FORT LAUDERDALE, Fla. (AP) — Health advocates and hospital executives warned Florida lawmakers on Monday that if they do not expand Medicaid, it will create a coverage gap for those who earn too little to qualify for tax credits to buy insurance from the online exchange but too much to qualify for Medicaid. The decision would also keep Florida from receiving billions of federal dollars to help pay for those health costs while heaping greater burdens on hospitals treating the uninsured.
Republican Gov. Rick Scott and GOP lawmakers have warned that Medicaid coverage to about 3 million of the state's poorest residents is consuming the state budget at roughly $21 billion a year and must be reined in. Scott is also worried that the cost of expanding Medicaid coverage to an estimated 900,000 more residents under the Affordable Care Act is too high for Florida taxpayers.
But several experts stressed that coverage for residents who will become eligible for Medicaid under the federal health overhaul will be paid for by the federal government at a much higher rate than that for those who are currently covered under a roughly 50 percent matching rate. The Obama administration will pick up 100 percent of cost for first three years if a state expands Medicaid and 90 percent after that.
Even if the state chooses not to expand Medicaid eligibility levels, the publicity will likely increase enrollment for those who are currently eligible. The state would have to contribute more than seven times more for an already eligible person than for a newly eligible person over a 10-year period, Greg Mellowe, Director of Health Research and Analysis, Florida Center for Fiscal and Economic Policy , noted at a committee hearing in Tallahassee.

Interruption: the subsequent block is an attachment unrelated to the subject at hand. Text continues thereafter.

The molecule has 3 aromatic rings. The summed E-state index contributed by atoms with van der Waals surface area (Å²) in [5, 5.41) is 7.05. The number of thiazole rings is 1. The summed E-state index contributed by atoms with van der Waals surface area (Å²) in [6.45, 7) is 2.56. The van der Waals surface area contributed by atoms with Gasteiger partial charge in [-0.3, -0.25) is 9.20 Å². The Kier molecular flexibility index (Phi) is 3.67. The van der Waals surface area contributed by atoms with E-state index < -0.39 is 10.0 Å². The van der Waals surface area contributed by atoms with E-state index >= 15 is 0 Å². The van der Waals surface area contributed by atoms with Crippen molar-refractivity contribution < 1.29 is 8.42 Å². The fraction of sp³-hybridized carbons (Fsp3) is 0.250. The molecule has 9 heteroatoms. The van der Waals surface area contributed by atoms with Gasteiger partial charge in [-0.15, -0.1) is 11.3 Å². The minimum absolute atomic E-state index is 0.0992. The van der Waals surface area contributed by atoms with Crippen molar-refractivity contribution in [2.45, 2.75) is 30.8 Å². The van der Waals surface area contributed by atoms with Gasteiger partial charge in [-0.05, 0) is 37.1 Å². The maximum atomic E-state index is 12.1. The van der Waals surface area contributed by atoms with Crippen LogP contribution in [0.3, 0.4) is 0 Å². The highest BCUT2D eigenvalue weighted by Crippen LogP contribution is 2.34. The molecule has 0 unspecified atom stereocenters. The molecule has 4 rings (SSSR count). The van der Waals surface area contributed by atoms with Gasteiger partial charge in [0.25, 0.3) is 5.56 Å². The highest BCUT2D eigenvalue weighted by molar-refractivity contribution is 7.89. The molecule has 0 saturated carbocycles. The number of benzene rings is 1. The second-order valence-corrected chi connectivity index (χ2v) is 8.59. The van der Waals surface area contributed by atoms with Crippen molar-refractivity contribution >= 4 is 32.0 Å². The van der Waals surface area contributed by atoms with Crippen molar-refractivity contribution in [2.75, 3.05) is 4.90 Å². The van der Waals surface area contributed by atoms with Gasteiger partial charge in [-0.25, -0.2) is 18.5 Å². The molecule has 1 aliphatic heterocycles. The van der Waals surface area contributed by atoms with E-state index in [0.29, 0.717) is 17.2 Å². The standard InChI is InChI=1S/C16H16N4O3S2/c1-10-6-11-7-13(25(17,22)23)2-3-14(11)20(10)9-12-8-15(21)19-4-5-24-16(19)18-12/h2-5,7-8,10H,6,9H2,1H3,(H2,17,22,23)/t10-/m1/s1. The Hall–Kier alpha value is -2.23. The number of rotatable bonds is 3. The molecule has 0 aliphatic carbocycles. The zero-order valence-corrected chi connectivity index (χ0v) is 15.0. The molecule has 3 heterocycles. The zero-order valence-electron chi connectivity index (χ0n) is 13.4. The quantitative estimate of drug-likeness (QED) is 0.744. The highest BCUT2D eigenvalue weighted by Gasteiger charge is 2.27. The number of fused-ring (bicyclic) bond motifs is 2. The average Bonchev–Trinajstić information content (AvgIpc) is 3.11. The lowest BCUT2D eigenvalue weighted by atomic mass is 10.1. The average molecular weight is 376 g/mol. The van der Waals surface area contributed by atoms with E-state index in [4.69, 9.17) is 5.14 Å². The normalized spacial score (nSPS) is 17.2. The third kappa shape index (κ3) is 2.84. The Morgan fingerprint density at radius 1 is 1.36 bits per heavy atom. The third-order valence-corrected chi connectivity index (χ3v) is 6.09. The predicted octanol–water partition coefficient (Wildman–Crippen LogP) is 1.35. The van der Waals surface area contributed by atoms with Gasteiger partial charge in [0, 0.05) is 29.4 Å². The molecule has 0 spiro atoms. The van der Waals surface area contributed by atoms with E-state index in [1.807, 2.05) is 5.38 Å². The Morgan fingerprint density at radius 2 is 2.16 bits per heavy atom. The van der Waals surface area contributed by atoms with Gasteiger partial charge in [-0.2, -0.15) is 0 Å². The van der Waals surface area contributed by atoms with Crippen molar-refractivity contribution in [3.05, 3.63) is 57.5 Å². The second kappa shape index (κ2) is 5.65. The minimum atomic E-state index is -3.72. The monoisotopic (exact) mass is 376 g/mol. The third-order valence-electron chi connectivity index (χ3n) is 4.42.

It's unclear how many people might fall under that category. Conservatives warn that people will come out of the woodwork to apply for health coverage and that states will not be able to afford it.
The committee chairman, Sen. Joe Negron, noted that Arizona enrollment was more than twice what state officials estimated when the state expanded health coverage to childless adults and the state ended up dialing back the program.
Cost estimates and enrollment will be much higher than health advocates project, said Tarren Bragdon, president and CEO of the Foundation for Government Accountability.
"Plan to throw people off Medicaid within a few years," he warned.
But several other experts noted that no federal health program, including Medicare, enrolls 100 percent of those who are eligible.
Experts said it's important for states to expand Medicaid so they can draw down on the additional federal dollars to offset the costs of those who may enroll under current reimbursement rates.
Georgetown University Health Policy Institute Research Associate Professor Joan Alker recommended the state dial down programs that cover mental health, substance abuse and other health safety nets, arguing that patients won't have to rely on them as much if they already have health insurance. She estimated that could save about $100 million a year. That money could then be spent helping to cover Medicaid expansion.
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